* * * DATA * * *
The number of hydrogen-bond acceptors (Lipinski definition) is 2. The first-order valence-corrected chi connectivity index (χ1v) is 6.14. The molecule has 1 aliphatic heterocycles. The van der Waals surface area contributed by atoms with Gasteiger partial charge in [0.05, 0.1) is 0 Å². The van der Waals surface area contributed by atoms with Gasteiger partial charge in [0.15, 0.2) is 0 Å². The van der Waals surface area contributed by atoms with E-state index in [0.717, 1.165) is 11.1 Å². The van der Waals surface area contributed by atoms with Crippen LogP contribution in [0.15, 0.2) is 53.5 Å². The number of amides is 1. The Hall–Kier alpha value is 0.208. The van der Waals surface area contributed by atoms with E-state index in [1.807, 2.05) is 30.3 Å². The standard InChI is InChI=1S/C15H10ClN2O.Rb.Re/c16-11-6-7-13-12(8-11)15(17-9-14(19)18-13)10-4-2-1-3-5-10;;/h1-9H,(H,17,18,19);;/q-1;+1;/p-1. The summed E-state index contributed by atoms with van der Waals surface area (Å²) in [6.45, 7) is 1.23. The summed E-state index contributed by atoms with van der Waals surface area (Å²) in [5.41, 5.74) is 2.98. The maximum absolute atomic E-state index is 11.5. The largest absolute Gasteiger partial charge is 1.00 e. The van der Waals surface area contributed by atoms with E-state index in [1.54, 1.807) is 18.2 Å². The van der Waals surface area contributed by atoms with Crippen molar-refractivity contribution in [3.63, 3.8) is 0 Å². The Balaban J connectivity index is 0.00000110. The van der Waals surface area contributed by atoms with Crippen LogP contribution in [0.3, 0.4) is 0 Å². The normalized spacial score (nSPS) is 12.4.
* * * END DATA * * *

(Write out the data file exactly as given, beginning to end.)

The number of hydrogen-bond acceptors (Lipinski definition) is 2. The first-order valence-corrected chi connectivity index (χ1v) is 6.14. The molecule has 1 aliphatic heterocycles. The van der Waals surface area contributed by atoms with Gasteiger partial charge in [0.05, 0.1) is 0 Å². The van der Waals surface area contributed by atoms with Gasteiger partial charge in [0.15, 0.2) is 0 Å². The van der Waals surface area contributed by atoms with E-state index in [0.717, 1.165) is 11.1 Å². The van der Waals surface area contributed by atoms with Crippen LogP contribution in [0.15, 0.2) is 53.5 Å². The number of amides is 1. The Hall–Kier alpha value is 0.208. The van der Waals surface area contributed by atoms with E-state index in [1.807, 2.05) is 30.3 Å². The standard InChI is InChI=1S/C15H10ClN2O.Rb.Re/c16-11-6-7-13-12(8-11)15(17-9-14(19)18-13)10-4-2-1-3-5-10;;/h1-9H,(H,17,18,19);;/q-1;+1;/p-1. The summed E-state index contributed by atoms with van der Waals surface area (Å²) in [6.45, 7) is 1.23. The summed E-state index contributed by atoms with van der Waals surface area (Å²) in [5.41, 5.74) is 2.98. The maximum absolute atomic E-state index is 11.5. The largest absolute Gasteiger partial charge is 1.00 e. The van der Waals surface area contributed by atoms with E-state index in [1.54, 1.807) is 18.2 Å². The van der Waals surface area contributed by atoms with Crippen molar-refractivity contribution in [3.63, 3.8) is 0 Å². The Balaban J connectivity index is 0.00000110. The van der Waals surface area contributed by atoms with Crippen LogP contribution in [0.3, 0.4) is 0 Å². The normalized spacial score (nSPS) is 12.4.